With the 2018 season officially behind us, the attention has already turned to the future for the Los Angeles Dodgers with decisions having been made on four players: Clayton Kershaw, David Freese, Yasmani Grandal and Hyun-Jin Ryu.
While Kershaw and Freese both had options to work out, Grandal and Ryu were up-in-the-air as to whether or not the team would extend qualifying offers to them. In the end, Kershaw and Freese both signed new deals, while Grandal and Ryu were each extended a qualifying offer.
Given all that, the Dodgers have some clarity as to what their roster looks like as the MLB hot stove and offseason gets ready to kick into high gear, but there is a lot of work still to be done.
So, with another World Series loss in the rearview mirror, where do the 2019 Dodgers have a need?
Obviously this is completely dependent on whether Grandal accepts his qualifying offer or not (I’m guessing he declines it), but if he’s gone then the Dodgers might have a big problem on their hands.
A year ago, I wondered whether Austin Barnes might take over the catching duties from Grandal, but after an abysmal season from him at the plate (.205/.329/.290) it’s fair to assume that he can’t be counted on as an everyday catcher.
Aside from Barnes, internal options immediately turn to the youngsters: specifically Keibert Ruiz and Will Smith. Ruiz, a 20-year-old, is arguably the team’s best prospect and was rated as the No. 39 prospect in all of baseball this season by MLB.com.
Smith, on the other hand, was a first-round pick out of college in 2016, and as a 23-year-old he was rated the team’s No. 6 prospect.
The problem with both of these players is their lack of experience . Ideally, Ruiz and Smith would have another one to two years to develop before they can be counted on to be a contributor on a team with World Series aspirations.
So, what do the Dodgers do? Ideally, they re-sign Grandal to a 1-2 year contract as a stop-gap until Ruiz is ready. Barnes and Kyle Farmer (who we haven’t mentioned yet) provide temporary depth and things move forward.
This isn’t the situation many fans are dreaming of given Grandal’s dreadful postseason, but the reality is he’s one of the best catching options in baseball (No. 2 in WAR last season) and the only real high-level option out there.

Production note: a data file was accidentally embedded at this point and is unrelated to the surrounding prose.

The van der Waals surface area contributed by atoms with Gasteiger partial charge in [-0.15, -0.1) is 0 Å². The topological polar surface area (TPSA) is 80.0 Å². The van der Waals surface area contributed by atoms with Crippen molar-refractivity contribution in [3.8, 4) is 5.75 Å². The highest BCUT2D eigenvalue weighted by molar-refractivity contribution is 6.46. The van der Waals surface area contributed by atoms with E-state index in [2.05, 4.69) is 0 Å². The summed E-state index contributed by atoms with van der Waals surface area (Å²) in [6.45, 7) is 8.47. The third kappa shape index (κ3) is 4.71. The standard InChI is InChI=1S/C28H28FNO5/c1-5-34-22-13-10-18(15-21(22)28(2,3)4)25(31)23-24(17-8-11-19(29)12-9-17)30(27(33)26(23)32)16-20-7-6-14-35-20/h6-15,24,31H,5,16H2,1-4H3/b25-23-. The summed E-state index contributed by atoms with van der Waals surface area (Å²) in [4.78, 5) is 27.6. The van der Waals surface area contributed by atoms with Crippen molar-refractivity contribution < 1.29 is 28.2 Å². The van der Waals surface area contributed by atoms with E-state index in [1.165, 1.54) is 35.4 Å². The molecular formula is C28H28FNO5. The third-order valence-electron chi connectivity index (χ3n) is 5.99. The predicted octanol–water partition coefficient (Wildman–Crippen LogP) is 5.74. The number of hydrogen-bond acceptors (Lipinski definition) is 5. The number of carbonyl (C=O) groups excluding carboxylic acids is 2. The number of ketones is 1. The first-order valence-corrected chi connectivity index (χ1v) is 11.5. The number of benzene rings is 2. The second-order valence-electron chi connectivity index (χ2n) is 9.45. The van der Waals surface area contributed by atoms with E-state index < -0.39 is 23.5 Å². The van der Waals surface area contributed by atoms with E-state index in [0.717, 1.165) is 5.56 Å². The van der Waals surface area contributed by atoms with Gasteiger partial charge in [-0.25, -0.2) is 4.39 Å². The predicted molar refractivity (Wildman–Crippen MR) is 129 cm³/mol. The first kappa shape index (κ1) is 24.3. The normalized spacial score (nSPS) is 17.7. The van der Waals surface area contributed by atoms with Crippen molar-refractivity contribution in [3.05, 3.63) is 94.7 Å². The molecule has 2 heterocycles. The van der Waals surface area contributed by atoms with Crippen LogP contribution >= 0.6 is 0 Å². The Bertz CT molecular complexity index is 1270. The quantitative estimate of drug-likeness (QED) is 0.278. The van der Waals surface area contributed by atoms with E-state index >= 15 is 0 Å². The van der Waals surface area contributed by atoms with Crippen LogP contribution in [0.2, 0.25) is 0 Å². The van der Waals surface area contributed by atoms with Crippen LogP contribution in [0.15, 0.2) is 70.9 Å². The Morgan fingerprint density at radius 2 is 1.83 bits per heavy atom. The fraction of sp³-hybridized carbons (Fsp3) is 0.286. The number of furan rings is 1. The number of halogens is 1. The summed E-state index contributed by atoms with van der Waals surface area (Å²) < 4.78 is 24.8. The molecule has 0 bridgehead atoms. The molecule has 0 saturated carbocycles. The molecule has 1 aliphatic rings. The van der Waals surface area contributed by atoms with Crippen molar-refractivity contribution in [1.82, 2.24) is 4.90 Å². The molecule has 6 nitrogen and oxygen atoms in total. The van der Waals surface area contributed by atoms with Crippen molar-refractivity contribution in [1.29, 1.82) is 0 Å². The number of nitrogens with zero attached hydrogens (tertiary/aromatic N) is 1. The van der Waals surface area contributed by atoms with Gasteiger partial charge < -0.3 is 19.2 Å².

Option two would be to hope Barnes bounces back, that Farmer takes a step forward and that Smith or Ruiz is ready by the end of the season to contribute.
Brian Dozier will likely be leaving Los Angeles this offseason and it’s hard to imagine anyone wanting him to return. With that in mind, it’s clear the Dodgers don’t have an everyday second baseman on the roster.
Yes, the likes of Chris Taylor and Kiké Hernandez and Max Muncy can all play there, but on paper none of those guys look like perfect options. Unless… you look at their splits.
Historically, Taylor thrives against righties while Hernandez thrives against lefties. Throw in the fact that Cody Bellinger was really good defensively in center field and all of a sudden we have the makings of an interesting fit.
What the Dodgers could do is platoon Hernandez and Taylor at second base, put Muncy at first and Bellinger in center. This also frees up some innings in left field for Alex Verdugo and Andrew Toles without requiring the Dodgers to dismantle their roster in order to make everyone happy.
Internally, the other option would be prospect Gavin Lux. He is a 20-year-old coming off a great year in 2018 (.324 average with 15 homers and 12 stolen bases between High-A Rancho Cucamonga and Double-A Tulsa).
As with Ruiz and Smith, 2019 isn’t the ideal year for Lux to be pressed into service.
When you look at the Dodger roster, there’s no shortage of starting pitching. Beyond Kershaw, they have Walker Buehler, Julio Urias, Rich Hill, Alex Wood, Ross Stripling, Brock Stewart and Caleb Ferguson. Not to mention the possibility that Ryu returns.
The question with that list is whether there’s enough high-end talent on it to make another World Series push. Truthfully, I think the answer comes down to Julio Urias. We saw what Walker Buehler became this season, and at one time Urias was believed to be a better prospect.
If Urias can develop into a solid No. 2-3 starter behind Kershaw and Buehler, then the Dodgers are in great shape.
Looking at free agency, there aren’t a ton of names I’d expect the Dodgers to throw big money at from a pitching perspective. There are good players out there (Dallas Keuchel, Patrick Corbin), but not a great enough need within the organization to justify making a big splash.
If the Dodgers were to make a move for a pitcher, my guess is it’d be via the trade market — and it’d be for a high-end talent such as Carlos Carrasco or Corey Kluber if anything (especially given the glut of talented players the Dodgers have and the scarcity of 40-man roster spots at their disposal).
Of all the areas of the roster, I believe it’s the bullpen that will be the most chaotic over the next few months.
Last season, the Dodgers front office made it a priority to get under the luxury tax threshold in order to reset their penalties. While many believe this is a front office that refuses to spend on the bullpen, I genuinely believe that this winter is going to change that perception.
With so many other areas of the roster set heading into 2019, I think the Dodgers will aggressively pursue a high-end, back-of-the-bullpen arm to compliment Kenley Jansen, as well as some of the low-risk fliers we’ve become accustomed to.
Yes, the Dodgers are returning a lot of guys from a bullpen that was much better than people think last year (No. 8 ERA in baseball), but it’s hard to assume with this group that it’s repeatable.
I’m all for finding diamonds in the rough like Dylan Floro and Tony Cingrani, but unless the Dodgers add another high-end arm to take some pressure off of Jansen, this group might be the weak link next season.